I've been feeling a very strong "death anxiety" for at least a week now. It's been really affecting my output, and - even though I understand it's irrational (maybe?) - I can't avoid slipping into this topic anytime I'm thinking about literally anything.
Here's what I've managed to take out of all of this thinking.
If our parts change, can our "self" be the sum of them?
We all feel this sense of continuity, the feeling that the individual that has been looking through your eyes hasn't changed since we were able to remember, but what's the driver that controls this feeling?
If the experience of consciousness (or "self") is an emergent property of everything we are, what's the process that avoids constant continuity "death"? It would make sense that adding ourselves up to obtain a consciousness cake would produce a different cake every time, since we are changing all the time, physically and psychologically
We know our brains and cells physically evolve over our lifetime: They duplicate and regenerate until they cannot anymore, and we start to experience aging. In fact, every 80 to 100 days, a "new you" is effectively present, because every single cell in our body has been replenished. That's a whopping 30 trillion cells on average.
Given the above, how is it that the conscious individual that existed from the exact moment of conception hasn't immediately effectively "disappeared" one single unit of time after the fact? How can we possibly imagine that the feeling of continuity is tied to a physical process?
The nature of this feeling we experience (without fear of it ever finishing, excluding death) boggles my mind and makes me wonder: Could there be a part of our body - physical, let's say, since that's what we know - that deliberately stays static in order to preserve "us"? If so, why? How would that be advantageous from an evolutionary standpoint?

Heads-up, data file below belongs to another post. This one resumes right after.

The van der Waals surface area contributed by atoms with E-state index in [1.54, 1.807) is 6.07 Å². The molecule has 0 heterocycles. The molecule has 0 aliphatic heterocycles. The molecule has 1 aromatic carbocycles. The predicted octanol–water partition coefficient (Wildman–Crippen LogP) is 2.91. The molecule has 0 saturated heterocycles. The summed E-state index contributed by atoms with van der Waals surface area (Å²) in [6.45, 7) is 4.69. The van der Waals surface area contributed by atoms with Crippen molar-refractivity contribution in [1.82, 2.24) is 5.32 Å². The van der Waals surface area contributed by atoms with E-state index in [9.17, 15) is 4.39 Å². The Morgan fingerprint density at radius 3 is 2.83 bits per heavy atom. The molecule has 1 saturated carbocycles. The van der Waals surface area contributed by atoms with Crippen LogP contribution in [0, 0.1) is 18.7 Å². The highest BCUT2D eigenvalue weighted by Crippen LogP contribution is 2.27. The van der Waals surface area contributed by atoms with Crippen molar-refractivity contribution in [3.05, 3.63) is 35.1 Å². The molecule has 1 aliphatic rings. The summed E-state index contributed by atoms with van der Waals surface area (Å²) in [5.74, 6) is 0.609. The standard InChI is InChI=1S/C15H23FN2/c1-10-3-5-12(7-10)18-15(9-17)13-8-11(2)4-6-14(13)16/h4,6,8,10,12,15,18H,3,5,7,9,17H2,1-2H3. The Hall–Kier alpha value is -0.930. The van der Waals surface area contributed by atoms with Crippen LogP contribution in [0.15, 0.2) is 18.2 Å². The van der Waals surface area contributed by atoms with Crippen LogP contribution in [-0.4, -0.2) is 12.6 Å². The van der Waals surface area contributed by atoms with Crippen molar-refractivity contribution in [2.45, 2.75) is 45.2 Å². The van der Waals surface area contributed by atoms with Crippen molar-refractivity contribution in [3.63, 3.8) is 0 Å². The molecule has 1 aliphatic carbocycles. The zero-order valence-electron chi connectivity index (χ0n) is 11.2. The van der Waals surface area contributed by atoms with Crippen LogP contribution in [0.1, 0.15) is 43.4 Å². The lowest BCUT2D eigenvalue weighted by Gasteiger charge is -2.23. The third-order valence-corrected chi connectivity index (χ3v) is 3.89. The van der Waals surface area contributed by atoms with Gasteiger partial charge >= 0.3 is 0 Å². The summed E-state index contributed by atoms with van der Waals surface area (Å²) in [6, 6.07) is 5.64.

Additionally, how does that part of our body accomplish this static nature? No cell replication, no changes caused by external factors, absolutely nothing.
My reasoning for this is the following:
If you enter to an ER for a brain operation - cancer, let's say - and the doctors interfere with a part of your brain that causes "you" (the individual that entered the ER), to die, what would exactly be the difference? And does this thought experiment even make sense?
The person who continues with their life certainly "feels" like he's the person who entered the operation, their behavior won't change, why the effort to keep the original?
Or maybe the nature of this feeling of continuity is an emergent property of our ability to store and hold memories? But we all know how unreliable memories are, they also change all the time! And what about amnesia or Alzheimer's? Do people who suffer from these horrible diseases lose their "self"? Or do they continuously create new ones?
This thought experiment makes me believe that there's a chance that this feeling is not administered by a physical operation, and rather something external that we may not be able to measure.
Alternatively, memories might just be the key. Maybe some crucial memories are specially preserved in a priority state in order to provide this feeling, but then we jump back into the previous argument, what's the advantage? May this be evolutionary chance?
Or maybe the combined processes of our brains just produce this feeling - and grant it - by identifying the borders of the absence of entropy we produce. But where's the line between lifeless rock and living human, then? Seems arbitrary, and things in the universe don't seem to be very arbitrary at the high level.
Your thoughts? Writing this certainly gave me peace of mind, I hope some of you can try to apply your own logic to this.